The present invention achieves the above objects, among others, by providing, in a preferred embodiment, a method of determining coincidence correction for a radiation detector in the presence of a radiation source symmetrical around the axis of said radiation detector, comprising: calculating said coincidence correction per the equation
Understanding of the present invention will be facilitated by reference to the drawing FIGURE, submitted for purposes of illustration only and not intended to be a limitation on the disclosure of the invention, on which:
The single drawing FIGURE illustrates an apparatus for carrying out the present invention.
Referring to the single drawing FIGURE, there is illustrated apparatus that may be employed in carrying out the present invention. Here, a gamma radiation source 20 volume 20 is disposed in a sample container 22. A radiation detector 30 is disposed in sensing proximity to sample container 22. Radiation from source volume 20 is thus detected by radiation detector 30 and photons 40 from source volume 20 may be detected simultaneously by radiation detector 30, causing the problem to which the method of the present invention is directed.
While radiation source 20 is shown as being a rectangular parallelpipedon, the radiation source may be of any of various geometrical shapes.
The computation of the coincidence correction for a voluminous source is a significantly different task than the computation of the coincidence correction for a point source. It is obvious that for a voluminous source, it is impossible to use the efficiency computed for the whole sample as the input for calculation of the correction.
Let us consider the voluminous sample as consisting of a set of subsamples having similar volumes (for a cylindrical source, each subsample may represent a thin layer parallel to the bottom of the source). Knowing the peak area of a response trace corresponding to each subsample and assuming that peak efficiency and P/T-ratio for a subsample are constant values, it is possible to compute coincidence correction for each subsample and obtain the correction factor for the whole sample. This leads to the following expression for the coincidence correction for a voluminous sample:
where εg is the full peak efficiency for the whole sample, εg,i is the efficiency for the ith subsample, and n is the number of subsamples. In the most general case, the summation is replaced with an integration, resulting in the final coincidence correction equation:
This invention consists of developing a special methodology to deal with this equation. Values of full peak efficiency inside the sample (ε(g) x,y,z) are obtained from results of an efficiency mapping in the space around the detector (V. V. Atrashkevich and V. P. Kolotov. J. Radioanal. Nucl. Chem., Articles, 169 (1993), p.397). The value of the efficiency includes consideration of attenuation of radiation in the sample and in the container. The values of COI(g)x,y,z for the points under integration inside the sample are computed in accordance with available formulas (F. De Corte and C. Freitas, J. Radioanal. Nucl. Chem., Articles, 160 (1992), p.253) which involve the full peak efficiency, decay chain data, and the peak-to-total ratio. Nuclear data (decay chains data) needed for COI(g)x,y,z computation are preferably organized in the form of a special data base.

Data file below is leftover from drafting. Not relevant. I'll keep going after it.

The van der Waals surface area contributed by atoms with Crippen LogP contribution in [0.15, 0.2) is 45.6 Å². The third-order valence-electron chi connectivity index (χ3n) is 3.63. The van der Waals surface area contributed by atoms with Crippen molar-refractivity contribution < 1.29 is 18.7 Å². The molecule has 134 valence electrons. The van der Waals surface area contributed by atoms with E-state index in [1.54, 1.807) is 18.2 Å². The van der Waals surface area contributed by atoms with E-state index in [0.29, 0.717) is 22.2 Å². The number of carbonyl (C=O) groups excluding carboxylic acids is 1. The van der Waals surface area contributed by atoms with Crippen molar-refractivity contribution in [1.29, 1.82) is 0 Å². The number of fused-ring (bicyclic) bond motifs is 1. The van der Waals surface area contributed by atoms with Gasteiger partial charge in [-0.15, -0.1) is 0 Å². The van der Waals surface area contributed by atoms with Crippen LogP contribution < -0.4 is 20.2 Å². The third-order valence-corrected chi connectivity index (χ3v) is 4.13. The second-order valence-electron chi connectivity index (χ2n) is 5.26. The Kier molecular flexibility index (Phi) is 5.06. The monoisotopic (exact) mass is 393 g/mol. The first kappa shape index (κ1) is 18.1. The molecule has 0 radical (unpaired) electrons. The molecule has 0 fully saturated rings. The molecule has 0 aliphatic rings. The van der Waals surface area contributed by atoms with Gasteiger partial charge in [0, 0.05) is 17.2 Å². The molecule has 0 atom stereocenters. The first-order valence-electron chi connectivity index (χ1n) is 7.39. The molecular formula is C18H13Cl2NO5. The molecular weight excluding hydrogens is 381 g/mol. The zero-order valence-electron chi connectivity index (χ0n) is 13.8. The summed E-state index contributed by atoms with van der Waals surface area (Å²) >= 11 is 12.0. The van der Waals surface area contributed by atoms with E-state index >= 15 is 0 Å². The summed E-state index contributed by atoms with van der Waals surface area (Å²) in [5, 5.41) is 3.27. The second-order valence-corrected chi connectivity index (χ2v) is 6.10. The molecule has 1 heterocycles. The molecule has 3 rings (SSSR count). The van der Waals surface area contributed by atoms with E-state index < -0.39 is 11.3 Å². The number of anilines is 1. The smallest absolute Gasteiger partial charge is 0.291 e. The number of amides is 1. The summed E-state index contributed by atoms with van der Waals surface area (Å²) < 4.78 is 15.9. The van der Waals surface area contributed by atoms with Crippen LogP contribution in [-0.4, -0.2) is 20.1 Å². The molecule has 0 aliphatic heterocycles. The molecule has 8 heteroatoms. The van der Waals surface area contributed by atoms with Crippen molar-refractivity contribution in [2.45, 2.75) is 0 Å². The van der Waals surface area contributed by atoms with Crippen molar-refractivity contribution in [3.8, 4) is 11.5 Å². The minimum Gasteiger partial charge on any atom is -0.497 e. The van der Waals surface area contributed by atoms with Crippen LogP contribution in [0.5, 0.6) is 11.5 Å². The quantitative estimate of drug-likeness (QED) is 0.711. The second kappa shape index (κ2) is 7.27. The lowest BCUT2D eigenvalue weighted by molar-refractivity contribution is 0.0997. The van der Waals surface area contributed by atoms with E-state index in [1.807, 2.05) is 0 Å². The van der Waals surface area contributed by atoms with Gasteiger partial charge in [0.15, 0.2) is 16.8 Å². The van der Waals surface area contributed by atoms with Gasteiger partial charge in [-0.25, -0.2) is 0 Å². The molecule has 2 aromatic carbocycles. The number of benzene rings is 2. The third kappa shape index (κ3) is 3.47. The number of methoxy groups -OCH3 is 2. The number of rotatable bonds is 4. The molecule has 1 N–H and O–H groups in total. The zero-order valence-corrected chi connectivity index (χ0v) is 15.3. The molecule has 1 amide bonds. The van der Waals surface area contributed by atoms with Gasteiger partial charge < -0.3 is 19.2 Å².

The invention makes simultaneous integration of two functions, the coincidence correction factor and the total sample efficiency. The necessity to know the P/T-ratio for the arbitrary point inside the sample is the most critical aspect for the invention. It has been found that P/T-ratio quite weakly depends on the distance between source and detector along the detector axis. The influence of this dependence on the coincidence correction factor is less than 1%. Similar results have also been obtained with test measurements along the side of the detector. An intrinsic P/T-calibration may thus be considered a characteristic of detector practically independent on the position of point source in the working space around detector. For a real voluminous sample, we assume that one can find an “actual” P/T-calibration that is valid for the whole sample. For a detector with 15% of relative efficiency, it has been found that the intrinsic P/T-calibration may be considered as such “actual” calibration. The error introduced by this assumption is less than one percent. For larger detectors, the “actual” P/T calibration may need to be determined separately for each geometry depending on the accuracy requirements.
The method of the present invention is also applicable to cylindrical samples centered on the axis of the detector, including Marinelli beaker geometries.
The detector mapping for the calculations can be produced either experimentally or by using Monte Carlo calculation techniques.
While the method of the present invention has been described, in part, by reference to voluminous radiation sources, it will be understood that the method is applicable, as well, to very small radiation sources.
It will thus be seen that the objects set forth above, among those elucidated in, or made apparent from, the preceding description, are efficiently attained and, since certain changes may be made in the above method without departing from the scope of the invention, it is intended that all matter contained in the above description shall be interpreted as illustrative only and not in a limiting sense.
It is also to be understood that the following claim is intended to cover all of the generic and specific features of the invention herein described and all statements of the scope of the invention which, as a matter of language, might be said to fall therebetween.
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|U.S. Classification||250/393, 250/369|
|International Classification||G01T1/178, G01T1/172|
|Cooperative Classification||G01T1/178, G01T1/172|
|European Classification||G01T1/172, G01T1/178|